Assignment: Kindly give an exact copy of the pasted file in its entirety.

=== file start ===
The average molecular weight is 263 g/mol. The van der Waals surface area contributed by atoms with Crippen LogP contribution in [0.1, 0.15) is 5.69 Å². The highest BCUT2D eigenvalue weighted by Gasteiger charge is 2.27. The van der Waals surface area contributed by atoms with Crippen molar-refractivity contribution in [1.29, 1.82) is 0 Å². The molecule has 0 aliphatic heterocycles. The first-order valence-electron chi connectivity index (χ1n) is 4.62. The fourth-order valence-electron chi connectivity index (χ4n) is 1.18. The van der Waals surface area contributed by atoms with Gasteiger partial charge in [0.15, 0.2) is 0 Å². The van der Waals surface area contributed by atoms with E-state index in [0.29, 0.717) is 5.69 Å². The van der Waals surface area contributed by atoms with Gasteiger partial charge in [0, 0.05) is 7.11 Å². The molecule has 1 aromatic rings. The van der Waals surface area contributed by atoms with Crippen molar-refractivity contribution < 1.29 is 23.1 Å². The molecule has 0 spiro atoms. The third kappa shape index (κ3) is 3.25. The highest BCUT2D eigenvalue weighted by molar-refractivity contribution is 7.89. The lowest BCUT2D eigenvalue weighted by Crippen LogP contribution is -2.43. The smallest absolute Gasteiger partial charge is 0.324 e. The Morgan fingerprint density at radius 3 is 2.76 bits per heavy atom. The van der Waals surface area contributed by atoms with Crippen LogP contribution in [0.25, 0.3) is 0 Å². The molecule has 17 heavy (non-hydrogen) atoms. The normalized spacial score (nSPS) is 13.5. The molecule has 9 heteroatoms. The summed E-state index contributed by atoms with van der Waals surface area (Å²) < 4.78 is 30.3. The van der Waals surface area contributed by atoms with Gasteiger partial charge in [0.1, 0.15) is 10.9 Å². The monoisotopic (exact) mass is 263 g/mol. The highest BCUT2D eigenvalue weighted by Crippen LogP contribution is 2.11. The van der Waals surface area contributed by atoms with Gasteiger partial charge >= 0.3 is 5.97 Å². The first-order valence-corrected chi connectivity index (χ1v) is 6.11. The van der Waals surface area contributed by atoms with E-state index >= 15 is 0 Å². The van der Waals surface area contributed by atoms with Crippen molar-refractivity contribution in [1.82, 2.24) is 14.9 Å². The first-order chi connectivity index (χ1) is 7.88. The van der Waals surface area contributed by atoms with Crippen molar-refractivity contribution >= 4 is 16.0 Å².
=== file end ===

The average molecular weight is 263 g/mol. The van der Waals surface area contributed by atoms with Crippen LogP contribution in [0.1, 0.15) is 5.69 Å². The highest BCUT2D eigenvalue weighted by Gasteiger charge is 2.27. The van der Waals surface area contributed by atoms with Crippen molar-refractivity contribution in [1.29, 1.82) is 0 Å². The molecule has 0 aliphatic heterocycles. The first-order valence-electron chi connectivity index (χ1n) is 4.62. The fourth-order valence-electron chi connectivity index (χ4n) is 1.18. The van der Waals surface area contributed by atoms with Gasteiger partial charge in [0.15, 0.2) is 0 Å². The van der Waals surface area contributed by atoms with E-state index in [0.29, 0.717) is 5.69 Å². The van der Waals surface area contributed by atoms with Gasteiger partial charge in [0, 0.05) is 7.11 Å². The molecule has 1 aromatic rings. The van der Waals surface area contributed by atoms with Crippen molar-refractivity contribution < 1.29 is 23.1 Å². The molecule has 0 spiro atoms. The third kappa shape index (κ3) is 3.25. The highest BCUT2D eigenvalue weighted by molar-refractivity contribution is 7.89. The lowest BCUT2D eigenvalue weighted by Crippen LogP contribution is -2.43. The smallest absolute Gasteiger partial charge is 0.324 e. The Morgan fingerprint density at radius 3 is 2.76 bits per heavy atom. The van der Waals surface area contributed by atoms with Crippen LogP contribution in [0.25, 0.3) is 0 Å². The molecule has 17 heavy (non-hydrogen) atoms. The normalized spacial score (nSPS) is 13.5. The molecule has 9 heteroatoms. The summed E-state index contributed by atoms with van der Waals surface area (Å²) < 4.78 is 30.3. The van der Waals surface area contributed by atoms with Gasteiger partial charge in [0.1, 0.15) is 10.9 Å². The monoisotopic (exact) mass is 263 g/mol. The highest BCUT2D eigenvalue weighted by Crippen LogP contribution is 2.11. The van der Waals surface area contributed by atoms with Gasteiger partial charge >= 0.3 is 5.97 Å². The first-order valence-corrected chi connectivity index (χ1v) is 6.11. The van der Waals surface area contributed by atoms with E-state index >= 15 is 0 Å². The van der Waals surface area contributed by atoms with Crippen molar-refractivity contribution in [1.82, 2.24) is 14.9 Å². The first-order chi connectivity index (χ1) is 7.88. The van der Waals surface area contributed by atoms with Crippen molar-refractivity contribution >= 4 is 16.0 Å².